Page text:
White corn energy sits in contrast to modern-day energy bars, which are primarily wheat-, rice- or sugar-based and derived from crops introduced to the Americas approximately 300 years ago. The introduction of these foreign ingredients into Native American diets throughout the history of government food-assistance programs, along with forced relocation and removal from homelands, served to disrupt traditional food production and eating practices, eventually leading to the genesis of unhealthy foods and eating patterns within Indigenous communities. Wheat, sugar and rice have not served our people well, and in thinking about an energy source more relevant to our Indigenous culture, my parents began to imagine an alternative energy bite that harkened back to the white corn energy that our ancestors had relied upon. 

Corn was a central part of our diets for thousands of years. Our bodies have adapted to utilize corn and crave its nutrients and taste. This was the thought process behind the search to find sustained energy in foods that would be especially beneficial for athletes. As a competitive athlete in running and lacrosse, my dad, Dave Bray, knew he felt a more sustained energy after eating Seneca white corn products. Seneca white corn no-bake energy balls were developed based on this understanding. These corn-based bites utilize the energy source that enabled runners to journey long distances, along with the quick energy derived from maple syrup, topped off with protein from peanut butter for sustained stamina.  

I remember the first time I tried the bites. They were fresh out of the bowl from a test batch my parents were working on with the help of Buffalo State College nutrition students. My brain registered the familiar nuttiness of roasted white cornmeal, and with it came the memories of the Haudenosaunee ceremonial longhouse and the cultural teachings of our corn, beans and squash—our life sustainers. The blending of ancient and new flavors brought about an important recognition for me about the way Indigenous people and my ancestors have continued to innovate around food so that it stays alive in our hearts, bodies and minds. Every bite that I now take of the Seneca white corn no-bake energy bites has begun forming its own set of memories that, in time, will continue to be passed on to others.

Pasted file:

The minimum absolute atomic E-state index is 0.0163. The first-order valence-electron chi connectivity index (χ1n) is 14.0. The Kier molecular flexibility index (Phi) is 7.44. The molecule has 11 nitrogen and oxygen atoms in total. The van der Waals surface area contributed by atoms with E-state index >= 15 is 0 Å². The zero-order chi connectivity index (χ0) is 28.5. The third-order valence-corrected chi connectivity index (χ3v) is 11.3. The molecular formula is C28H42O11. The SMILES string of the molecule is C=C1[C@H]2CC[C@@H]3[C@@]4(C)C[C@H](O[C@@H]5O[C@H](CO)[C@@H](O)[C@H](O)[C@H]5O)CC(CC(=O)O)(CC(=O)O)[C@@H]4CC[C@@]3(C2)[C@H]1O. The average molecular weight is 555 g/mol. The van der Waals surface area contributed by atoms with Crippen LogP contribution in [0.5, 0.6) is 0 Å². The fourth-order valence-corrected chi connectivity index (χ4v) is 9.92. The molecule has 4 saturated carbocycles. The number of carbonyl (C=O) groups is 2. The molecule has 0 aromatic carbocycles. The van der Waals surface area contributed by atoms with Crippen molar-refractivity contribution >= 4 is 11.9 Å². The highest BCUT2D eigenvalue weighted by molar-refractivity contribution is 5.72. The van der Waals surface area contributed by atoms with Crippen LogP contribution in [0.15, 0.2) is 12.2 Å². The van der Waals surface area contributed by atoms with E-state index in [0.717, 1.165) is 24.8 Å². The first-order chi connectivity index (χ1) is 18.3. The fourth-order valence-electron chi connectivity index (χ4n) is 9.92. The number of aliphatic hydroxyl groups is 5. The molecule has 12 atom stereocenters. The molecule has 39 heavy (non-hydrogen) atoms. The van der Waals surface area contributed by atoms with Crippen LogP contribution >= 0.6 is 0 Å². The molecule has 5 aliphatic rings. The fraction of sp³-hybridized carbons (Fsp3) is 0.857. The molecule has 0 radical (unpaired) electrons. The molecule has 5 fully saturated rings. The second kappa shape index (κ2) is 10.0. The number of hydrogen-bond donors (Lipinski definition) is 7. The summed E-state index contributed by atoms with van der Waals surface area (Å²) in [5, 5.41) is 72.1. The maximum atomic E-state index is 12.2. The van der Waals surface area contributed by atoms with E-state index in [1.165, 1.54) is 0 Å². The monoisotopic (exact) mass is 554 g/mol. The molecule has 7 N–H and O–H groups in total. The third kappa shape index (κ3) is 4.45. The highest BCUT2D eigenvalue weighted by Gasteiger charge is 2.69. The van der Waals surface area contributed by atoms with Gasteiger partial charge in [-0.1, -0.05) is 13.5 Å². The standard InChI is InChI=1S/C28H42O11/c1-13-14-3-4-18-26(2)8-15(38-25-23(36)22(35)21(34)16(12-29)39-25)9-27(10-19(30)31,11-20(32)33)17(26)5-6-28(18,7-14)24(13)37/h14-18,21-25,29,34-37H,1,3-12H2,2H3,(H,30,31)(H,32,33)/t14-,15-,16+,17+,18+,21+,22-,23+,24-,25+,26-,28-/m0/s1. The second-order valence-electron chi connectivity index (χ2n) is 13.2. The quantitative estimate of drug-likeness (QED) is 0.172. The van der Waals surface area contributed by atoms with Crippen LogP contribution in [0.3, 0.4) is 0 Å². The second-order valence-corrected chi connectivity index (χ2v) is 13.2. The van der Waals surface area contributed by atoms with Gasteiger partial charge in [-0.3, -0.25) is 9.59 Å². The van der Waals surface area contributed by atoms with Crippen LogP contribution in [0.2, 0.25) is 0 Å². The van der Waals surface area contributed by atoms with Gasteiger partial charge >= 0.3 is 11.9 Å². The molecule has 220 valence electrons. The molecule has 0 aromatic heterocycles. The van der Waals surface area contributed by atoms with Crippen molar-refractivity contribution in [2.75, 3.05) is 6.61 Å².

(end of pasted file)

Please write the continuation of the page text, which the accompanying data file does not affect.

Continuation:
Traditional foods like Seneca white corn are revitalizing efforts of farmers, practitioners and activists for the health of their communities. As this network continues to grow, so do the many hands that now take care of Seneca white corn. In Marin Country in Northern California, The Cultural Conservancy has become a steward of Seneca white corn, in an exchange that marks its movement from east to west on a journey of continued growth and resilience. The journey of Seneca white corn continues with the sharing of seeds with our relatives in the West to continue growing our relationship with corn for the next seven generations.


Ingredient Checklist


Instructions Checklist
  • Line a baking sheet with parchment paper.

  • Combine oats, corn flour, cinnamon and salt in a medium bowl. Stir in peanut butter, applesauce, maple syrup, 2 tablespoons water, honey and vanilla. Gently stir in coconut flakes, dried fruit and nuts. 

  • With clean hands, roll the mixture into 1-inch balls, using about 1 heaping tablespoon to make each. (If the mixture is too dry to roll, stir in 1 tablespoon water.) Roll in more coconut, if desired.


You can buy roasted white corn flour from Gakwi:yo:h Farms online at shop.senecamuseum.org.

Nutrition Facts

1 energy ball
77 calories; protein 2g; carbohydrates 9g; dietary fiber 1g; sugars 3g; added sugar 2g; fat 4g; saturated fat 1g; mono fat 2g; poly fat 1g; vitamin a iu 1IU; folate 12mg; sodium 77mg; calcium 10mg; iron 1mg; magnesium 8mg; phosphorus 17mg; potassium 32mg; niacin equivalents 4mg; selenium 1mcg.